A body of Rebel cavalry having passed through Maryland into Pennsylvania, the National
forces were ordered to move up through Middletown toward the Pennsylvania line to intercept
them ; but hearing that they had burned Chambersburg and were moving toward Cumberland,
the Nationals returned to the Shenandoah Valiey via Frederick City and Harper's Ferry.

On the 7th of August General Sheridan took command of the Array of the Shenandoah,
and the 11th found it at Cedar Creek. After skirmishing three or four days the Nationals
fell back again down the Valley to Halltown, four miles from Harper's Ferry. Here fortifica-
tions were hastily thrown up and an attack from the Rebels awaited. The brigade of which
the Thirty-Sixth Ohio formed a part was, on two occasions, and the division at another, sent out
to reconnoiter and develop the strength and position of the enemy, which was successfully
accomplished each time, and many prisoners captured, but not without heavy loss in killed and
wounded. On the 26th the Kebels fell back and were pursued by the National forces.

On September 3d the little Army of West Virginia, under General George Crook, had a
severe engagement of four hours' duration at Berryviile. The Thirty-Sixth Ohio distinguished
itself as much in this battle, perhaps, as in any other of the war. Its loss in killed and wounded
was twenty-five. Captain J. C. Selby, a brave and true soldier, was mortally wounded.

The battle of Opequan occurred on the 19th of September. The Thirty-Sixth Ohio occupied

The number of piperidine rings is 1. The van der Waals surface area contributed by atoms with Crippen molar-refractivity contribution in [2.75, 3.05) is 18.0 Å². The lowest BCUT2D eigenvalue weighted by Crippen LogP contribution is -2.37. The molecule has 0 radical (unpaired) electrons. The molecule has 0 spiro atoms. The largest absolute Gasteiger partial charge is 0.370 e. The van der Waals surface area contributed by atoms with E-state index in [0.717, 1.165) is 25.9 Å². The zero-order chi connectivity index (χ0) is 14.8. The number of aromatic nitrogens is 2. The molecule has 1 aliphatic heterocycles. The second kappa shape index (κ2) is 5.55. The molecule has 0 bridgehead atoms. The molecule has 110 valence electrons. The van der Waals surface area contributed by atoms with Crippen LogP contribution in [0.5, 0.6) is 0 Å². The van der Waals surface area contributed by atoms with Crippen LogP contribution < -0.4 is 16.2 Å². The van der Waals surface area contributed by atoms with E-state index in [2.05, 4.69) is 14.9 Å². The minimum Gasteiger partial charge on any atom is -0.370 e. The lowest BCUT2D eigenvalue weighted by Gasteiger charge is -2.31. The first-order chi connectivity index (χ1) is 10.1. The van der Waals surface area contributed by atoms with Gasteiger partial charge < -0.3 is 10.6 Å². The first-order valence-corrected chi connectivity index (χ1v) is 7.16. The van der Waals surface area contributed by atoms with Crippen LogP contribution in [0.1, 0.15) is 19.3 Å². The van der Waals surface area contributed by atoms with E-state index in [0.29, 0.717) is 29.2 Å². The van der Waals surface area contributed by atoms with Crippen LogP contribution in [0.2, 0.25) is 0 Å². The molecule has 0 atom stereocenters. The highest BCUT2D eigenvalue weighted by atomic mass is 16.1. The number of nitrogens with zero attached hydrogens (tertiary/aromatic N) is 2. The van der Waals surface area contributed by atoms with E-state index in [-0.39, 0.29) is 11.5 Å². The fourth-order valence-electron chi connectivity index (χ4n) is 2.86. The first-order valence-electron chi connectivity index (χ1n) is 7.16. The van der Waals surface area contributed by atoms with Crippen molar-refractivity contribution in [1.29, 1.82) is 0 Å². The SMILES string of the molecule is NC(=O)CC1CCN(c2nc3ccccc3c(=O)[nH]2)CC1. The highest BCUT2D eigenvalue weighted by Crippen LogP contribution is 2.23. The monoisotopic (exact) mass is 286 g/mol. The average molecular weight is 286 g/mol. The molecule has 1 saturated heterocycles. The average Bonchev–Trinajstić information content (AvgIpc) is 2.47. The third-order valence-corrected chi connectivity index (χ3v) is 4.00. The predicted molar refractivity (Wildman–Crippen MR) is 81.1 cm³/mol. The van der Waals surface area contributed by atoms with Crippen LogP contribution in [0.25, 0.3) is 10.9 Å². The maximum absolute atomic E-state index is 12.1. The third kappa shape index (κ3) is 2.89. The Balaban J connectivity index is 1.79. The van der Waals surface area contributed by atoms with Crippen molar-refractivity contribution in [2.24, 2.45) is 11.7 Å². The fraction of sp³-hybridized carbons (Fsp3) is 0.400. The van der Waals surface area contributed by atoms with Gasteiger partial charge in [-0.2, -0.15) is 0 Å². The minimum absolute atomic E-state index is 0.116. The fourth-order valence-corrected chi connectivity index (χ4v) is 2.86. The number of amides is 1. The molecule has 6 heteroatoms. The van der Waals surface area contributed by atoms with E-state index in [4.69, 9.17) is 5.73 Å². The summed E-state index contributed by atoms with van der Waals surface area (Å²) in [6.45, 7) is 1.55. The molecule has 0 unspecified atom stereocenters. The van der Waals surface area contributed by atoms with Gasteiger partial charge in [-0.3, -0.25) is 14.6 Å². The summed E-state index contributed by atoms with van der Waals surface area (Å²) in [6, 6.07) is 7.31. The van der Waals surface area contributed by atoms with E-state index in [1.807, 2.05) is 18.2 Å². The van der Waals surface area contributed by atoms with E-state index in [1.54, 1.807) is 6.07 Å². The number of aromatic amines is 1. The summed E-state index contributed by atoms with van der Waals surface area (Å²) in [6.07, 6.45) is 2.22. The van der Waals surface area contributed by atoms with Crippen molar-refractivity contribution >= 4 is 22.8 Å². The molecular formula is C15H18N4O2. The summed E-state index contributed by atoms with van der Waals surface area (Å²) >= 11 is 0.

the right of the army. General Crook's little Army of West Virginia, about four thousand
strong, made a flank attack, which resulted in a junction with our cavalry, and in the complete
rout of the Rebel army. The regiment lost in this battle thirty-three killed and wounded.

The afternoon of September 22d found the National army at Fisher's Hill, making its way
over rocks and through gullies and bushes along the base of North Mountain, to strike the
enemy again on the flank, a task which was fully accomplished. The movement was a complete
surprise to the Rebels, and resulted in an almost bloodless victory to the National forces. The
Thirty-Sixth lost four men wounded. Early's fugitive army was followed as far as Harrisonburg,
at which place the National forces halted and soon fell back to Cedar Creek, where, on the 19th
of October, the Army of West Virginia was surprised by a furious attack at early dawn by the
whole Rebel army; and the National army, consisting of the Sixth and Nineteenth Corps and
the Army of West Virginia, were sent flying down the Valley some four miles, where the National
lines were re-formed and awaited the onset of the enemy.

In the meantime General Phil. Sheridan (who had been absent in Washington) came up.
He made some slight changes in the disposition of the troops and awaited the enemy's move-
ments. About two P. M. a portion of the National line was attacked, but the Rebels were hand-
somely repulsed, and, immediately after, the whole National line was ordered forward, and in an